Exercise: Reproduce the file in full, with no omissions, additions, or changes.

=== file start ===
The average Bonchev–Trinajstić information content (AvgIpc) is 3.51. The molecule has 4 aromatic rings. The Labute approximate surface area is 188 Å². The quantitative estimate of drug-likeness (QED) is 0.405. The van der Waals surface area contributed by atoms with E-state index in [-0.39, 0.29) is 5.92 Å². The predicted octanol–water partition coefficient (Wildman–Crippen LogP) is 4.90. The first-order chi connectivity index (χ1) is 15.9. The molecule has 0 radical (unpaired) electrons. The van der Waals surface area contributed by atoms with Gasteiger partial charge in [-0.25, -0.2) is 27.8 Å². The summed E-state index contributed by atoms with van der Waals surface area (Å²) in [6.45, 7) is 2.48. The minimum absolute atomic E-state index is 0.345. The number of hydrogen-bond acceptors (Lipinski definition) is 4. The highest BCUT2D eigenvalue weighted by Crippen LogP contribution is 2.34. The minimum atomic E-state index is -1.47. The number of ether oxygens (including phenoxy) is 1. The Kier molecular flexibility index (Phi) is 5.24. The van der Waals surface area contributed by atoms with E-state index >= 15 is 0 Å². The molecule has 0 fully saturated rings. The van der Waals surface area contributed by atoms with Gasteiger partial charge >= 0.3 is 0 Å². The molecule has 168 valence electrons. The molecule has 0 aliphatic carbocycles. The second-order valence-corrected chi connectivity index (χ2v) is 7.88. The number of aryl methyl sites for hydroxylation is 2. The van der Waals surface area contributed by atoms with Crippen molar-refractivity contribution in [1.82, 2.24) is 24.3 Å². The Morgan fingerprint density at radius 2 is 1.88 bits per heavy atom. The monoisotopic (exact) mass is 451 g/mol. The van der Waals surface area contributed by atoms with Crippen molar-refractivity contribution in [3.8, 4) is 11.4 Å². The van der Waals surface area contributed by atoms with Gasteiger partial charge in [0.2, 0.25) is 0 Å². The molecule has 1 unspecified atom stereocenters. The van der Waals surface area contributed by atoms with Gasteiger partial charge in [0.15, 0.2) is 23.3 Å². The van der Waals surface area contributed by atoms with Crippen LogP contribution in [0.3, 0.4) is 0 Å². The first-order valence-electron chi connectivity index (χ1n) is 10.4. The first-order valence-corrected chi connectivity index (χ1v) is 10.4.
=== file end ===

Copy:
The average Bonchev–Trinajstić information content (AvgIpc) is 3.51. The molecule has 4 aromatic rings. The Labute approximate surface area is 188 Å². The quantitative estimate of drug-likeness (QED) is 0.405. The van der Waals surface area contributed by atoms with E-state index in [-0.39, 0.29) is 5.92 Å². The predicted octanol–water partition coefficient (Wildman–Crippen LogP) is 4.90. The first-order chi connectivity index (χ1) is 15.9. The molecule has 0 radical (unpaired) electrons. The van der Waals surface area contributed by atoms with Gasteiger partial charge in [-0.25, -0.2) is 27.8 Å². The summed E-state index contributed by atoms with van der Waals surface area (Å²) in [6.45, 7) is 2.48. The minimum absolute atomic E-state index is 0.345. The number of hydrogen-bond acceptors (Lipinski definition) is 4. The highest BCUT2D eigenvalue weighted by Crippen LogP contribution is 2.34. The minimum atomic E-state index is -1.47. The number of ether oxygens (including phenoxy) is 1. The Kier molecular flexibility index (Phi) is 5.24. The van der Waals surface area contributed by atoms with E-state index >= 15 is 0 Å². The molecule has 0 fully saturated rings. The van der Waals surface area contributed by atoms with Gasteiger partial charge >= 0.3 is 0 Å². The molecule has 168 valence electrons. The molecule has 0 aliphatic carbocycles. The second-order valence-corrected chi connectivity index (χ2v) is 7.88. The number of aryl methyl sites for hydroxylation is 2. The van der Waals surface area contributed by atoms with Crippen molar-refractivity contribution in [1.82, 2.24) is 24.3 Å². The Morgan fingerprint density at radius 2 is 1.88 bits per heavy atom. The monoisotopic (exact) mass is 451 g/mol. The van der Waals surface area contributed by atoms with Crippen molar-refractivity contribution in [3.8, 4) is 11.4 Å². The van der Waals surface area contributed by atoms with Gasteiger partial charge in [0.2, 0.25) is 0 Å². The molecule has 1 unspecified atom stereocenters. The van der Waals surface area contributed by atoms with Gasteiger partial charge in [0.15, 0.2) is 23.3 Å². The van der Waals surface area contributed by atoms with Crippen LogP contribution in [0.3, 0.4) is 0 Å². The first-order valence-electron chi connectivity index (χ1n) is 10.4. The first-order valence-corrected chi connectivity index (χ1v) is 10.4.